Despite its wild success, the Ford Falcon went through development during a tenuous time for Ford. In the fall of 1957, Ford Motor Company was embroiled in its biggest failure ever, the Edsel. Several years earlier, when it was proposed to create a new marque, medium-priced cars were the fastest-growing market segment and an area where Ford felt it was vulnerable to the competition. However, by the time the Edsel started reaching showrooms, the combination of economic recession and poor initial production quality quickly left an irreparable scar on the new make's reputation.
At the time of the Edsel's release, Robert S. McNamara was vice president of Ford's North American vehicle operations. From the start, he was strongly opposed to the Edsel, believing it would steal customers and resources from the Ford Division, which he had seen become the most profitable arm in the growing company.
Using his pragmatic, no-nonsense reputation, he claimed to always be looking to the "bottom line" as his guide for success. As much as McNamara was against the Edsel, he was the biggest proponent of a truly new Ford compact when the idea was first put on the table.
This was not the first time Ford had looked into making a compact car. Attempts in the late Forties and early Fifties had been shelved when it was found to be financially unfeasible to produce such a vehicle. The push for the Falcon was done only after the European compacts started to show solid growth, which was about the same time that the Rambler American, a slightly updated revival of the two-door 1950-1955 Nash Rambler, was put on the market and helped spur Rambler to sales gains in recessionary 1958 while almost every other brand was slumping.
Many of the European cars relied on four-cylinder engines, while the little 100-inch-wheelbase Rambler used an inline six. Most European cars were suited for four passengers, while the American was able to seat six. When Ford product planners sat down to consider building a compact, engine size and passenger capacity were the first two concerns to be addressed.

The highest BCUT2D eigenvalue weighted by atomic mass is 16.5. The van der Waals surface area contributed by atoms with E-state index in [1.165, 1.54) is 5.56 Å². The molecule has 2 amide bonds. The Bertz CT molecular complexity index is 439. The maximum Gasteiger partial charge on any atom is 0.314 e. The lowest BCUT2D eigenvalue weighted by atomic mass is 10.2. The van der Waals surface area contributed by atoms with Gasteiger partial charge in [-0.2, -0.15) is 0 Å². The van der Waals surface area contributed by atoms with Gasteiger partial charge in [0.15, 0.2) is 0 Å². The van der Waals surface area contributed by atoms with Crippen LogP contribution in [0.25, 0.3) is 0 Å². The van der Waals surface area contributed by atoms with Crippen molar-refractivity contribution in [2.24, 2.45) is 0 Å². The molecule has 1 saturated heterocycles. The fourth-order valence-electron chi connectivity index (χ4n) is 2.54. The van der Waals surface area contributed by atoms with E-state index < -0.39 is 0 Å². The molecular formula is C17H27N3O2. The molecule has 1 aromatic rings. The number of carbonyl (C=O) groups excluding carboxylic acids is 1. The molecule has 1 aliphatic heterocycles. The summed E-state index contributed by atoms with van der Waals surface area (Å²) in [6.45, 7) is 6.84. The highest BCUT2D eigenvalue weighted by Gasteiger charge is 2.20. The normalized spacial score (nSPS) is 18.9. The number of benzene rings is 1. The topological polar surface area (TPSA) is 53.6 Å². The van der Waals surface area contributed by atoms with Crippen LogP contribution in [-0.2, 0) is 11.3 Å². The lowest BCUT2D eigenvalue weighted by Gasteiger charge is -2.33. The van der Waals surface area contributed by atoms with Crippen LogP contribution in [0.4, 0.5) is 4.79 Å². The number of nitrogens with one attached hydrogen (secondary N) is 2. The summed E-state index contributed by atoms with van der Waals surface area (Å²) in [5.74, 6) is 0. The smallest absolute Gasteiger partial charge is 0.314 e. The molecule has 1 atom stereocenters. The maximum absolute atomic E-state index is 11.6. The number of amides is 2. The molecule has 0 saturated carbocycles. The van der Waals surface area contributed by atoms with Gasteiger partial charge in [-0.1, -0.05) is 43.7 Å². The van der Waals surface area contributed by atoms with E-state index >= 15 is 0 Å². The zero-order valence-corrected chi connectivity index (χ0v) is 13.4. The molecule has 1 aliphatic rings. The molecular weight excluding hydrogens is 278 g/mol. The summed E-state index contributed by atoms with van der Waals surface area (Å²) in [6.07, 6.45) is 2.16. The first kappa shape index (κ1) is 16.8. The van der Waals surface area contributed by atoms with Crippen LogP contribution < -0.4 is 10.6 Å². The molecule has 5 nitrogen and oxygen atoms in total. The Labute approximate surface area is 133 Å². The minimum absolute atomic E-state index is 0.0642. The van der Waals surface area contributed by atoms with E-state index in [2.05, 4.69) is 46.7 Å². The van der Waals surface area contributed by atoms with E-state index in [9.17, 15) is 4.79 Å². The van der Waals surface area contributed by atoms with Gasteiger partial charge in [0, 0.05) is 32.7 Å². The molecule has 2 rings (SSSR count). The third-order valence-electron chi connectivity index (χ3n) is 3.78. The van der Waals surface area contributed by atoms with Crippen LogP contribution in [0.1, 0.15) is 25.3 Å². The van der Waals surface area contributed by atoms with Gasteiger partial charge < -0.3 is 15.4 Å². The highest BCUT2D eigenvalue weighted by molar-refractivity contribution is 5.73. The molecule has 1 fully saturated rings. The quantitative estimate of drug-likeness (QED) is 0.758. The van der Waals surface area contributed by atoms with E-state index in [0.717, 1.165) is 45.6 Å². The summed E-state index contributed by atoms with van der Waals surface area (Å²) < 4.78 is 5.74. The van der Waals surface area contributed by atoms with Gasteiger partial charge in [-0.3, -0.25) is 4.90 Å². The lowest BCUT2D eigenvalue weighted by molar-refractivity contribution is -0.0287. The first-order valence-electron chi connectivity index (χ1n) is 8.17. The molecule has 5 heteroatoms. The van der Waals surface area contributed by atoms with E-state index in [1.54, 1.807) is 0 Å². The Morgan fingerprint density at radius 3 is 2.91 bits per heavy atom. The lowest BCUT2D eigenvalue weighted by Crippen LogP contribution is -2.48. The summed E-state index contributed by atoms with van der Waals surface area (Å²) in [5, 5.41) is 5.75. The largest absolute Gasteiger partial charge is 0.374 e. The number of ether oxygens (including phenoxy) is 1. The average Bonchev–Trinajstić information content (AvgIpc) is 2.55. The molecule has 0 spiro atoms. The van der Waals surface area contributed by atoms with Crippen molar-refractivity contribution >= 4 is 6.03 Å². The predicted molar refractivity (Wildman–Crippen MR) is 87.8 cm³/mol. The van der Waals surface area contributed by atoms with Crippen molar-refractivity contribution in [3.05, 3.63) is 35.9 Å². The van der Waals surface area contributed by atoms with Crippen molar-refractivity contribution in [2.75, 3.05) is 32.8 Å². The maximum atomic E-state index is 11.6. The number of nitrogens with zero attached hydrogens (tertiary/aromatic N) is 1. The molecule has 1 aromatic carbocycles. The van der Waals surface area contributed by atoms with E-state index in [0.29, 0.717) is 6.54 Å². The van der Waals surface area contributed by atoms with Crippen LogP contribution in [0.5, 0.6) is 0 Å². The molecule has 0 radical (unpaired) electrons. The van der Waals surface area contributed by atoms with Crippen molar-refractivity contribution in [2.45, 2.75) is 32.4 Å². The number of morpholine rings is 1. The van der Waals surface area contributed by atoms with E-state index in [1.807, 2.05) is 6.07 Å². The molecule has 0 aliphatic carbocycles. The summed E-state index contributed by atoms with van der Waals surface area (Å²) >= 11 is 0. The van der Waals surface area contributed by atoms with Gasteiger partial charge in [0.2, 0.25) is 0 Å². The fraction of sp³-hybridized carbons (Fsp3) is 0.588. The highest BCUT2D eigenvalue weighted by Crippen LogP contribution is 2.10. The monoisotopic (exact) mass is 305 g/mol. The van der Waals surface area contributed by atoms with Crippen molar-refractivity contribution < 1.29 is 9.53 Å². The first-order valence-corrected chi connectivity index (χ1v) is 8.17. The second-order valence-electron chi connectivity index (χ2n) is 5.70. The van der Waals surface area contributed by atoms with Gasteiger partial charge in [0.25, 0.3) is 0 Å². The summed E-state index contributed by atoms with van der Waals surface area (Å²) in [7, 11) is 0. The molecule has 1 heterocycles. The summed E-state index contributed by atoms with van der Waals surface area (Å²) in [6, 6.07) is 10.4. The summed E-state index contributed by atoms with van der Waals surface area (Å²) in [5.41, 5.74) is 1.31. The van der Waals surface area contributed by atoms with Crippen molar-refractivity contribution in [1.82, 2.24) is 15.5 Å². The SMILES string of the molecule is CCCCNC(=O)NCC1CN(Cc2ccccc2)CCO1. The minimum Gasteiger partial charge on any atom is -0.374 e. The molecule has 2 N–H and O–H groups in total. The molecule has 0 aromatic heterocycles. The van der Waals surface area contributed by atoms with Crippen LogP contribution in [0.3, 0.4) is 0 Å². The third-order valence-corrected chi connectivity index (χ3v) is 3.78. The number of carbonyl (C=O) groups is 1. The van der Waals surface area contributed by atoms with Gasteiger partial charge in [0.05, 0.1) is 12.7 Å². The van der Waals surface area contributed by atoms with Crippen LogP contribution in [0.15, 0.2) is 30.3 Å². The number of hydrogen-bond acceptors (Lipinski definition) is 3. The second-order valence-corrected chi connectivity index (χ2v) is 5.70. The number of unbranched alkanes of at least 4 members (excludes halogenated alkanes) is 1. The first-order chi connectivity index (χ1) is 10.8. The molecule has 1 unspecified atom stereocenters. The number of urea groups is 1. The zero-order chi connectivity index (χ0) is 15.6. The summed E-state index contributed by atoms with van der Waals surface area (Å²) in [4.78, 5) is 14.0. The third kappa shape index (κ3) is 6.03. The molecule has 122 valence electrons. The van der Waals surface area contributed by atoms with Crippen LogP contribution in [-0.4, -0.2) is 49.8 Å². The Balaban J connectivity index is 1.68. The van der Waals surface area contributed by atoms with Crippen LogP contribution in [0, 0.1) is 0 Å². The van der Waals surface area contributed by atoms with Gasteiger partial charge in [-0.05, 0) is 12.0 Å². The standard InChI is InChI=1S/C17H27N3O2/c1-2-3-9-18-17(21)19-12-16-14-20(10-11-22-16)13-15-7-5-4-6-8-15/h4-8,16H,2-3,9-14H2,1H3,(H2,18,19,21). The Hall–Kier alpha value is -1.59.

This new small car was targeted to have a price tag well under the $2,000 mark, or about 20 percent less than a full-size Ford sedan. Planning and marketing worked long and hard to come up with a basic package, depending on public input. Thousands of hours were dedicated to conducting and studying opinion polls, in addition to long months of research and planning.
Even the model lineup was jockeyed back and forth. At one point, a full complement of models including hardtops, sedans, convertibles, and station wagons was suggested. At another stage, the new car was to be offered only as a two-door sedan before more consideration led to the decision to offer both two- and four-door sedans. In time, two- and four-door station wagons were deemed necessary; then, finally, a compact pickup.
Coming up with a new name for the car was another major project. During development, the code name Thunderbird XK was used. (This gave rise to rumors that a two-seat T-Bird was about to be reborn.) The previous time Ford introduced a new make, more than 10,000 names were assembled before it was decided to call it the Edsel (a name not even on the list). For the new compact, the Falcon was on the list, and was eventually unanimously approved by those at the top.
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